Welcome to the Harris & Associates blog, where we discuss A/E/C industry issues related to construction management, engineering and public finance for the municipal, water, transportation and education markets.

 

Case in Point - To Fee or Not to Fee: The Prop 218 Mystery

I enjoy helping communities take advantage of existing law, but first these laws have to be interpreted, and sometimes that process is opaque.

Prop 218For local agencies in California, navigating the complexities of Proposition 218 can be especially daunting. Which property-related fees require voter approval? Recently, two court cases were decided regarding groundwater pumping fees under Proposition 218. After reading and analyzing these two cases, the only thing that’s clear to me is that the decision factor is unclear. They seem to contradict each other.

In City of San Buenaventura v. United Water Conservation District, the appellate court held that the groundwater pumping fees charged by the District were not subject to Proposition 218's property-related fee requirements.

However, in Great Oaks Water Company v. Santa Clara Valley Water District, a different appellate court found that groundwater pumping fees were subject to Proposition 218. If your agency is establishing these types of fees, the only thing that’s certain is you will need to articulate in detail the circumstances of your unique fee program.

If you haven’t read these court cases yet, I highly recommend doing so. You may find some similarities between these agencies and yours that can help you navigate your own process.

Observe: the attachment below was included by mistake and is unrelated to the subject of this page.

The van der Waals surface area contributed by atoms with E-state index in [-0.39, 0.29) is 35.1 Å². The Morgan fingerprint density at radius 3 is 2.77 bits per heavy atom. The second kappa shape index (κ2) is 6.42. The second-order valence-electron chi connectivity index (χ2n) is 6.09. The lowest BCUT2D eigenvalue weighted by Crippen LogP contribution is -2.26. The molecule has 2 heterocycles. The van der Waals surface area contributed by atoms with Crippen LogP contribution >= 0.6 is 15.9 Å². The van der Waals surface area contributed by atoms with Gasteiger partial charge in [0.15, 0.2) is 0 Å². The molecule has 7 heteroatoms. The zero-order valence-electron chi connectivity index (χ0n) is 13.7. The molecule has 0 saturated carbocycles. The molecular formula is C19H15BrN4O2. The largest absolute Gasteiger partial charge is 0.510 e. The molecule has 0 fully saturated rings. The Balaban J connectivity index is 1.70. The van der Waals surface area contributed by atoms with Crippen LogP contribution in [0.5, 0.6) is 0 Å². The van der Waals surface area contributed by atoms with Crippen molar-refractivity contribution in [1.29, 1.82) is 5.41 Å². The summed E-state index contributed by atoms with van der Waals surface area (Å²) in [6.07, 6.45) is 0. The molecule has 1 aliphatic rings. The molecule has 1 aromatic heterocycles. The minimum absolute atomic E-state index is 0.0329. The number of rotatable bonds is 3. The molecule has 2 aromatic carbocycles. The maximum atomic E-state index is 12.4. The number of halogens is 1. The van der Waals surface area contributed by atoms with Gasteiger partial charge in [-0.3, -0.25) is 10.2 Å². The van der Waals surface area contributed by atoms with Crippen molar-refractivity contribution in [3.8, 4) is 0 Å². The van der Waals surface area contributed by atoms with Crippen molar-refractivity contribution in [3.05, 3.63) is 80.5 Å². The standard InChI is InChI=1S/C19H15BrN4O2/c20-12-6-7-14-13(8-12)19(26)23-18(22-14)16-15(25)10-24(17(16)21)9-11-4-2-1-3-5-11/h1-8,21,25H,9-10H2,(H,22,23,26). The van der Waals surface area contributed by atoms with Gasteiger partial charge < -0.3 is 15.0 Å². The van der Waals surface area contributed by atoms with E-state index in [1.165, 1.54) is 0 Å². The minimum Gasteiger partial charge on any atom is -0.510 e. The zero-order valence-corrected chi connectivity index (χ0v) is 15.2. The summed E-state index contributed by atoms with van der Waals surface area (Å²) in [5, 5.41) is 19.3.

Download the court cases

Let me know what you think about these cases, or about the challenges your agency is facing with Proposition 218. Add your comments below.

Author

Dennis A. Anderson

For over 25 years, Dennis has helped communities throughout California and Nevada overcome legal hurdles and fund projects. He draws from an encyclopedic knowledge of the statutory and constitutional procedures and requirements for the formation and administration of public financing districts. Dennis knows how to work within the bounds set by Prop 218, the Mello-Roos Act and numerous other bond and district-creating laws so that agencies can deliver vital public infrastructure and services to their constituents. He is a member of the California Society of Municipal Finance Officers and the California Special Districts Association.

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